Why GM UAW Workers are on Strike
General Motors workers went on strike Monday after America’s largest automaker failed to negotiate wages and terms with the United Auto Workers (UAW).
Nearly 50,000 workers to take part in strike, GM’s first major stop since 2007.
«We don’t take this seriously. This is our last resort», – UAW Vice President Terry Dittes told reporters in Detroit.
The parties agreed on the last Saturday as the last deadline for reaching an agreement.
In the 2007 strike, a two-day stop of the conveyor cost the manufacturer $ 300 million. In 1998, there was a more painful strike in Flint, Michigan that lasted 54 days and cost the No. 1 automaker in the United States more than $ 2 billion..
The union’s previous four-year contract with GM expired this weekend, and the two sides negotiated a wide range of issues, including wages, health care, profit sharing, and job security..
In addition, the union is fighting to prevent GM from closing its assembly plants in Ohio and Michigan, which the company says is a necessary response to changes in the market. Earlier Sunday, 850 workers went on strike at five GM sites..
Late Sunday, US President Donald Trump tweeted the UAW and GM «get together and make a deal!». GM spokesman Tony Cervone said the automaker «can not agree» with Trump’s appeal.
On behalf of the unions, Terry Dittes said: «We stand for fair wages, we stand for affordable, high-quality medical care. We are for our share of the profit».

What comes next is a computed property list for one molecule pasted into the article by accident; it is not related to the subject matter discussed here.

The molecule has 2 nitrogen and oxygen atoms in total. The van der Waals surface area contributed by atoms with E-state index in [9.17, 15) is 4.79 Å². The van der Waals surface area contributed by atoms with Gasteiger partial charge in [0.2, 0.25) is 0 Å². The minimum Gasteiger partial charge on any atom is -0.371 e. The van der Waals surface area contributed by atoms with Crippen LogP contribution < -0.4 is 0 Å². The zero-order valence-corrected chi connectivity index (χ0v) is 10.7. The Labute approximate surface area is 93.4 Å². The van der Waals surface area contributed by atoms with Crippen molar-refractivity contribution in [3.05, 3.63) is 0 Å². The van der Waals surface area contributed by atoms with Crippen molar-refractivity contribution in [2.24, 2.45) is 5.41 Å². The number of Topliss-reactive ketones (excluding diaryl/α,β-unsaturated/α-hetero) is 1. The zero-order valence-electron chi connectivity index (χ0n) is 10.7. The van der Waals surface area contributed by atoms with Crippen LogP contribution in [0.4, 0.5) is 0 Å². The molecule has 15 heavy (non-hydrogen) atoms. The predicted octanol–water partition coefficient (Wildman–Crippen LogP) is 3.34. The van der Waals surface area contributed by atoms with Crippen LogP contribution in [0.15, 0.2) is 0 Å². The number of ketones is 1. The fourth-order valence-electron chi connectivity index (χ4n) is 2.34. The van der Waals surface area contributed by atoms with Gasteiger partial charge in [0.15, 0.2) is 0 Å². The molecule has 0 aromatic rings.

GM claims its wages and benefits are among the best in the industry. The automaker said its UAW proposal during negotiations included more than $ 7 billion in new investments, more jobs, and higher wages and benefits.. «We negotiated in good faith and on time», – noted in GM.
In a statement, the automaker said its proposal to the union includes solutions for assembly plants in Michigan and Ohio that currently lack products. A Reuters source familiar with GM’s proposal said it could include the production of a future electric vehicle in Detroit. It could also include converting the Lordstown, Ohio plant into an electric vehicle battery plant, or a planned sale of the plant to the electric vehicle launch group Workhorse Group Inc. New battery plant could give some UAW workers in Lordstown the opportunity to stay at GM.
It remains unclear if both sides have a plan further negotiations.
The strike comes at a time when the US auto industry is seeing a slowdown in sales and an increase in costs associated with investment in electric vehicles and reduced emissions..